HARRISON BIRTWISTLE (b.1934): The Minotaur.
Catalogue Number: 12K104
Label: Opus Arte
Reference: OA 1000 D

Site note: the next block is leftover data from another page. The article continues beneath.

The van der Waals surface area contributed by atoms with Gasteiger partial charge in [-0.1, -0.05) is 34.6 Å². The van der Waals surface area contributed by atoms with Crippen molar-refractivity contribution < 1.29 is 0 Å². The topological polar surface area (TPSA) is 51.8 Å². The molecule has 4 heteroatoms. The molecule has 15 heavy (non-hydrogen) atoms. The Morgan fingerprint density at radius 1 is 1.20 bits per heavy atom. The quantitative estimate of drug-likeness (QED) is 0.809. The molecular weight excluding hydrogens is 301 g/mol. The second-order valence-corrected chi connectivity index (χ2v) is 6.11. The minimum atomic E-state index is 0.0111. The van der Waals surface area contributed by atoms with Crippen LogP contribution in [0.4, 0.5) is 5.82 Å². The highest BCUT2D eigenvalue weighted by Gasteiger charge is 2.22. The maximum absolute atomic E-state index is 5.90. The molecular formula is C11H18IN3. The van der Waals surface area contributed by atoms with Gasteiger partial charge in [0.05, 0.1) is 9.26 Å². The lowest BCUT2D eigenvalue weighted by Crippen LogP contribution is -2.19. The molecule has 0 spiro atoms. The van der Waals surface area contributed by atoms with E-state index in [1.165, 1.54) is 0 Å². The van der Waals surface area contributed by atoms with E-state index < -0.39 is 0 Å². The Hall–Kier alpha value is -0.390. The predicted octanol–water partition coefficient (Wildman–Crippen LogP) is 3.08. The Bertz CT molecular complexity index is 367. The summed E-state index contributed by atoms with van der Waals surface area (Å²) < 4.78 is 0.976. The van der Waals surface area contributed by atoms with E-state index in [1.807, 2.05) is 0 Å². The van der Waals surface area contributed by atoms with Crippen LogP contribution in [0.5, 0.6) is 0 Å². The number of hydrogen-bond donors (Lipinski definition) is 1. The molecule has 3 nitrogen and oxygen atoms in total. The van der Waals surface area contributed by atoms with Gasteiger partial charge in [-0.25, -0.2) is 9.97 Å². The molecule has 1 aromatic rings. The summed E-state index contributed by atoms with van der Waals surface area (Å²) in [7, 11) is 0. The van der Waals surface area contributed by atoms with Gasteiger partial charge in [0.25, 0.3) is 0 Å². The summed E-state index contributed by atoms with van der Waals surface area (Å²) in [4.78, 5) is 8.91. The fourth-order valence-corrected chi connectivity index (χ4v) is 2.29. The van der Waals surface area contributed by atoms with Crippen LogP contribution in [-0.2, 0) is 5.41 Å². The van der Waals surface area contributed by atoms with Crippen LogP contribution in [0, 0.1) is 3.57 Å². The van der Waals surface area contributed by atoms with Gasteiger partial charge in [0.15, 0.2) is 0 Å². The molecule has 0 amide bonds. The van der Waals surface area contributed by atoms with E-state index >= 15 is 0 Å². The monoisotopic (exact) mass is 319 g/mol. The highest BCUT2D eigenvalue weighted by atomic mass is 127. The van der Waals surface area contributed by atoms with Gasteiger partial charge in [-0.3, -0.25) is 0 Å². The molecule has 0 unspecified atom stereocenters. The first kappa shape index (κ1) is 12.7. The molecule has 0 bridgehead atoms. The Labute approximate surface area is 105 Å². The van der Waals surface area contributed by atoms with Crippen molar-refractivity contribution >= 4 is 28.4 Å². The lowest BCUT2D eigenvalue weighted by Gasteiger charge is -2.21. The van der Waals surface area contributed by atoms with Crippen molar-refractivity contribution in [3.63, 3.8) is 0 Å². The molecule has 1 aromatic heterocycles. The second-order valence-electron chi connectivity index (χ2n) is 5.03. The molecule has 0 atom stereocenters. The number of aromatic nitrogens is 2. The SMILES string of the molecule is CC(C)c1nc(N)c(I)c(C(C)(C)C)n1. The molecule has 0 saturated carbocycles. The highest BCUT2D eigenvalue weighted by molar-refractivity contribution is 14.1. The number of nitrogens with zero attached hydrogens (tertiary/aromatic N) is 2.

Description: Birtwistle's 2005-07 opera is a literal telling of the Minotaur episode of the Theseus/Ariadne myth. There are two distinct, almost separate, strands to the drama; much of the human drama, represented in the opera's most soaring, lyrical music, is centered on a conflicted Ariadne, trapped by her circumstances and scheming to escape, who for much of the opera is its central, and most complex, character. Underlying the entire work is a more violent, elemental subtext, almost as though the human drama is a fragile veneer superimposed on the surface of a darker, more permanent world in which the labyrinth, the minotaur and the heartless gods go on for ever. The Minotaur, in fact, bridges these two worlds; a brutal, almost mechanical instrument of sacrifice, he longs to discover his identity and to express himself through language which is only granted to him in dreams and in death. Librettist David Harsent (Birtwistle's collaborator on his previous epic opera, 'Gawain' from the early '90s) seems to echo Borges' vastly more articulate minotaur, equally unaware of his purpose and identity; an ambiguous character, fittingly remaining unresolved and unexplained to the end. The orchestral writing is of Birtwistle's finest, emphasizing the monumental, elemental aspects of the score, which like many of Birtwistle's works based in myth, legend and obscure, occult antiquity abounds in churning, violent, dark-hued, harsh and almost (but not quite) unrelentingly dissonant soundscapes. The Minotaur's dreams, Ariadne's soliloquies and dialogues with Theseus have a soaring expressiveness of vocal line less markedly present in Birtwistle's earlier works, which were often notable for their fractured voice parts.The spare, minimalist staging and costumes - most of the effects are achieved through lighting, back-projection (it actually looks like a huge high-resolution monitor screen) and a few props - emphasizes the fact that it is Birtwistle's music that carries most of the weight of the drama, while remaining visually arresting on their own terms. Unlike some recent DVD productions, this is presented as a film of a staged performance, with close-ups and tracking shots effectively emulating an audience-member's changes of emphasis of attention around a stage, rather than presenting the action in cinematic terms. A half-hour documentary consisting of interviews with librettist, director, composer and principals explains the way in which aspects of the myth and its imagery are used in the opera. 2 DVDs. John Tomlinson (bass), Johan Reuter (bass-baritone), Christine Rice (mezzo), Andrew Watts (countertenor), Philip Langridge (tenor), Royal Opera Chorus, Orchestra of the Royal Opera House; Antonio Pappano. 16:9 widescreen. 2.0 LPCM Stereo or 5.1 DTS Surround. NTSC. Region 0. 175 min.